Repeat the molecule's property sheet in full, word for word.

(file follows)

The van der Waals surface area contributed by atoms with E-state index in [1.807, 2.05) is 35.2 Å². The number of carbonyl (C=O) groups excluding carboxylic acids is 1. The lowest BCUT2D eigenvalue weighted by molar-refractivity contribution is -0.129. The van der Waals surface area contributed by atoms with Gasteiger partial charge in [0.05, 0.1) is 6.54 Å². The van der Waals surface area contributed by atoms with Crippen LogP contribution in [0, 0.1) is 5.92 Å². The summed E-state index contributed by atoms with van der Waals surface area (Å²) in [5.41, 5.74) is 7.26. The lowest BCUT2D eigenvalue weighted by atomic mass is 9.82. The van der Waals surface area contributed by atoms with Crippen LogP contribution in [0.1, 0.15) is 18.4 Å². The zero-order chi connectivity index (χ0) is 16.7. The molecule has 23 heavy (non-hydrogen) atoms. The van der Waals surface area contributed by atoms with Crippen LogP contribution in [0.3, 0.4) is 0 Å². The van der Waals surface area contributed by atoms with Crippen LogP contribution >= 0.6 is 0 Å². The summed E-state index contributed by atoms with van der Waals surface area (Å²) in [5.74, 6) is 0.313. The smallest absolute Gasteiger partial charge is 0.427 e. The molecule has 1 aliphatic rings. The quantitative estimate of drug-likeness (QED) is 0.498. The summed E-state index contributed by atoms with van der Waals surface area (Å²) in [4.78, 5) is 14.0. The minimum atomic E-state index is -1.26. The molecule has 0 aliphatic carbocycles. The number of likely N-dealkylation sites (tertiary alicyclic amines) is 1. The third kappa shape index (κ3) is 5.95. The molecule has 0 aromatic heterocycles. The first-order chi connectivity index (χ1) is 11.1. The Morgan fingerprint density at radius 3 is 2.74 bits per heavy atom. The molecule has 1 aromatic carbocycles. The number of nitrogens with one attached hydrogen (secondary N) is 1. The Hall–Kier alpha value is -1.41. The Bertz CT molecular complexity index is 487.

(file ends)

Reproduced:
The van der Waals surface area contributed by atoms with E-state index in [1.807, 2.05) is 35.2 Å². The number of carbonyl (C=O) groups excluding carboxylic acids is 1. The lowest BCUT2D eigenvalue weighted by molar-refractivity contribution is -0.129. The van der Waals surface area contributed by atoms with Gasteiger partial charge in [0.05, 0.1) is 6.54 Å². The van der Waals surface area contributed by atoms with Crippen LogP contribution in [0, 0.1) is 5.92 Å². The summed E-state index contributed by atoms with van der Waals surface area (Å²) in [5.41, 5.74) is 7.26. The lowest BCUT2D eigenvalue weighted by atomic mass is 9.82. The van der Waals surface area contributed by atoms with Crippen LogP contribution in [0.1, 0.15) is 18.4 Å². The zero-order chi connectivity index (χ0) is 16.7. The molecule has 23 heavy (non-hydrogen) atoms. The van der Waals surface area contributed by atoms with Crippen LogP contribution in [0.3, 0.4) is 0 Å². The van der Waals surface area contributed by atoms with Crippen LogP contribution >= 0.6 is 0 Å². The summed E-state index contributed by atoms with van der Waals surface area (Å²) in [5.74, 6) is 0.313. The smallest absolute Gasteiger partial charge is 0.427 e. The molecule has 1 aliphatic rings. The quantitative estimate of drug-likeness (QED) is 0.498. The summed E-state index contributed by atoms with van der Waals surface area (Å²) in [4.78, 5) is 14.0. The minimum atomic E-state index is -1.26. The molecule has 0 aliphatic carbocycles. The number of likely N-dealkylation sites (tertiary alicyclic amines) is 1. The third kappa shape index (κ3) is 5.95. The molecule has 0 aromatic heterocycles. The first-order chi connectivity index (χ1) is 11.1. The Morgan fingerprint density at radius 3 is 2.74 bits per heavy atom. The molecule has 1 aromatic carbocycles. The number of nitrogens with one attached hydrogen (secondary N) is 1. The Hall–Kier alpha value is -1.41. The Bertz CT molecular complexity index is 487.